People Who Live And Breathe The Client’s Brand, Often Fail To Service Their Own

Matthew Creamer of Ad Age sees lessons in agency branding in the 4th season of Mad Men, which wrapped up on AMC last night.
He also sees a growing need for such branding from an industry that truly has no excuse.

These days, an agency is both blessed and cursed by what feels like an endless array of communications channels into which it can insert its brand. There’s all that older stuff, plus corporate websites, blogs and, sexiest of all these days, social-media channels like Twitter and Facebook. The practice of telling an agency’s story has become an always-on, 24-7 process that stacks up next to all those other always-on, 24-7 processes that are also pretty important — like servicing clients.
But aside from finding the time required to do this volume of work, this should be easy for companies that are in the business of telling brand stories, right? I can tell you … fewer than you’d think have figured it out. Some let their work for clients do the talking. Few take stands, despite the fact that there’s no shortage of issues to rally for or against: diversity, agency compensation, ownership of ideas. And social media hasn’t made it any better. Too often, Twitter accounts devolve into idle patter about not much of anything other than using social media. As for the offenders, you know who you are — I think.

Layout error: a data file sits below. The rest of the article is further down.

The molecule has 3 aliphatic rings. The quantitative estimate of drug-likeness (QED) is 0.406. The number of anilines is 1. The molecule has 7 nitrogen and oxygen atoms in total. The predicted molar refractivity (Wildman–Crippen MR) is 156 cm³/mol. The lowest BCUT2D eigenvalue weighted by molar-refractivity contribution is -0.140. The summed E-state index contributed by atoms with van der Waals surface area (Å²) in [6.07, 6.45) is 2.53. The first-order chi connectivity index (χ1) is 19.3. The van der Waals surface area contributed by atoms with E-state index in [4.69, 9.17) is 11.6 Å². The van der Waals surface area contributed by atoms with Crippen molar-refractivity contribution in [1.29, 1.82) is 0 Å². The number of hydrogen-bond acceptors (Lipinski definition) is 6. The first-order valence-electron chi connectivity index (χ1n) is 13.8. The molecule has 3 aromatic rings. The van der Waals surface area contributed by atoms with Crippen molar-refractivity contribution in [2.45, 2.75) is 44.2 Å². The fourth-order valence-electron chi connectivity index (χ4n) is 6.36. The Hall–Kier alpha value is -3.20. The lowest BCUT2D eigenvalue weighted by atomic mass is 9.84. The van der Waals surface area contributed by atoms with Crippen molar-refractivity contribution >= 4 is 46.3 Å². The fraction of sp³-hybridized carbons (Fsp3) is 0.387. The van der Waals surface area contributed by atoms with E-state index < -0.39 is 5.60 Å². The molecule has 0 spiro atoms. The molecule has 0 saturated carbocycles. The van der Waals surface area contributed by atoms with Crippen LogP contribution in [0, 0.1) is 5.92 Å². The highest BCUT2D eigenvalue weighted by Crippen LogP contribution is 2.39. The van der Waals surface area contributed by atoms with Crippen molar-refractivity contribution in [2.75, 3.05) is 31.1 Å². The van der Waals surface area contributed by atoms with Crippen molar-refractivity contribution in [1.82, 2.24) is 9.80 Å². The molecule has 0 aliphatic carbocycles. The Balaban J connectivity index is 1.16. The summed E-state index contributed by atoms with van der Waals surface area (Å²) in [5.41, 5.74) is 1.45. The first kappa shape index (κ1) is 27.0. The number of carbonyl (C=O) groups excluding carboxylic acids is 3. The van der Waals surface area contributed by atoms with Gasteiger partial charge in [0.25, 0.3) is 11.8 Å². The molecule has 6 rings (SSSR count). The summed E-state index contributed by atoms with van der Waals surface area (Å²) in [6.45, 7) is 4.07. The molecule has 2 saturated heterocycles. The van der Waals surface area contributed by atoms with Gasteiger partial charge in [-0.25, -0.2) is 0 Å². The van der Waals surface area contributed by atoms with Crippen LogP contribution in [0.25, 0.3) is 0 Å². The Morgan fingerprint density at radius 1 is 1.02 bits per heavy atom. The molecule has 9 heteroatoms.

Creamer’s last line is funny to me. Of course, the offenders have NO IDEA who they are. Neither do the people responsible for making visual pollution, not advertising, know who they are. Part of what it means to be a hack is to have no idea about quality, especially as it relates to your own output.
At any rate, there are agencies who care deeply about their own brand and find the resources necessary to take care of it in today’s hyper-connected media environment. We can all make a short list, for the agency brands that put something special in their “brand” are easy to spot. I’ll just name one–Red Tettemer in Philadelphia–and let you fill in the list.



About David Burn

I wrote my first ad for a political candidate when I was 17 years old. She won her race and I felt the seductive power of advertising for the first time. Today—after working for seven agencies in five states—I am head of brand strategy and creative at Bonehook in Portland, Oregon.